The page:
00:28 - Open Vs. Closed Questions
01:06 - Ask Them to Repeat the Question
01:32 - Prepare Your Questions
02:10 - Don't Give Out Your Questions
02:30 - Stop Talking
03:01 - Give Them the Final Word
Interviewing someone on camera can be tricky. If you don't ask the right questions in the right way, an interview can quickly become stale, boring or inauthentic. I've compiled a few tips for you, so you can make sure that the interview you are filming is as engaging and professional as possible.
Open Vs. Closed Questions
When interviewing someone, getting the best answer is your top priority. While asking the right question is crucial, HOW you ask the question is just as important. Asking open-ended questions is the best way to get the response you are looking for. For instance, asking 'Do you enjoy your work?" will illicit a yes or no answer. But if you ask, "What are you working on at the moment?" will give you a far better response. It allows the subject to really get into the meat of the subject, and will give you much better content for your video.
Ask Them to Repeat the Question
When answering the question, have your subject include the question in their answer. If you ask, "What is the best part of your job?" their answer might start with "The best part of y job is...". This simple technique will help out a lot when editing the video, especially if you don't plan on having narration. It will give their answer context so the audience knows exactly what they are talking about.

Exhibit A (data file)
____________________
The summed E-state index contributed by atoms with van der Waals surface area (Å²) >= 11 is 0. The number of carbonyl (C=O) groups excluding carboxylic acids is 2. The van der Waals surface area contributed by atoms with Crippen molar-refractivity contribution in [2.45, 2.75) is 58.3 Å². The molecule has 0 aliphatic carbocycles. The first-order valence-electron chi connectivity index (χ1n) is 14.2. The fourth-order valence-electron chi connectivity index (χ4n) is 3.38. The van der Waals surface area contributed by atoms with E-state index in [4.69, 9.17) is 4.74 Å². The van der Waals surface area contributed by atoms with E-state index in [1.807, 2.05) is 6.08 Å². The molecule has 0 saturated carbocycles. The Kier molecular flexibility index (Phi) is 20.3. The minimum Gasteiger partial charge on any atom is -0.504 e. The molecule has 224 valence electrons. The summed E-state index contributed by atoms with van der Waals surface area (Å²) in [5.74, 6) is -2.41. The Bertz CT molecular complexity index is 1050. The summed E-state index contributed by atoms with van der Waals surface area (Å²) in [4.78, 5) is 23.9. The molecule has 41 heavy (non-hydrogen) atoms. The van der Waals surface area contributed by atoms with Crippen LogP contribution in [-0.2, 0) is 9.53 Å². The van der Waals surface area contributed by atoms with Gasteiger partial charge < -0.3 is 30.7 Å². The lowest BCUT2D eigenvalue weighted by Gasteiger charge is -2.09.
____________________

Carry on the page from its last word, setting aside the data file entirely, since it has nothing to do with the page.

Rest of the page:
Prepare your questions
Have your questions prepared before the interview. This may seem obvious, but it is a common mistake for interviewers to be overconfident or lazy before the interview and try to 'wing it'. Think about what information you need from your subject and what type of questions will get the responses you want. But don't think there isn't room to improvise. If your subject starts to talk about something interesting, go with it and ask appropriate, natural questions. If you rigidly stick to your prepared questions, the conversation and rapport with your interviewee can suffer.
Don't give out your questions
To get the best, most natural answers possible, it's usually best not to give your questions out before the interview. You can give a general idea on what kinds of questions you'll ask, but if the subject tries to prepare their answers, you run the risk of the interview being robotic and stale.
Keep your questions short and to the point. If you ask a long-winded question, the subject may forget the point of the question, or not understand exactly what you are asking. Once you have finished asking the question, stop talking. Unless you are a subject in the interview, don't make any noises such as "yeah" or "ok". You can nod and gesture, but keep it quiet. This will make sure your voice isn't picked up in the audio and will reduce editing time.
Give them the final word
At the end of the interview, ask if you have missed anything or if there is a topic they want to talk about. As prepared as you may be, sometimes the best information will be something you hadn't thought of.
Following these simple tips will make sure that you film an informative and professional interview on video every time.
For any questions about filming interviews or if you'd like to shoot your own interviews, please contact me here at Dreamengine. I'd love to help.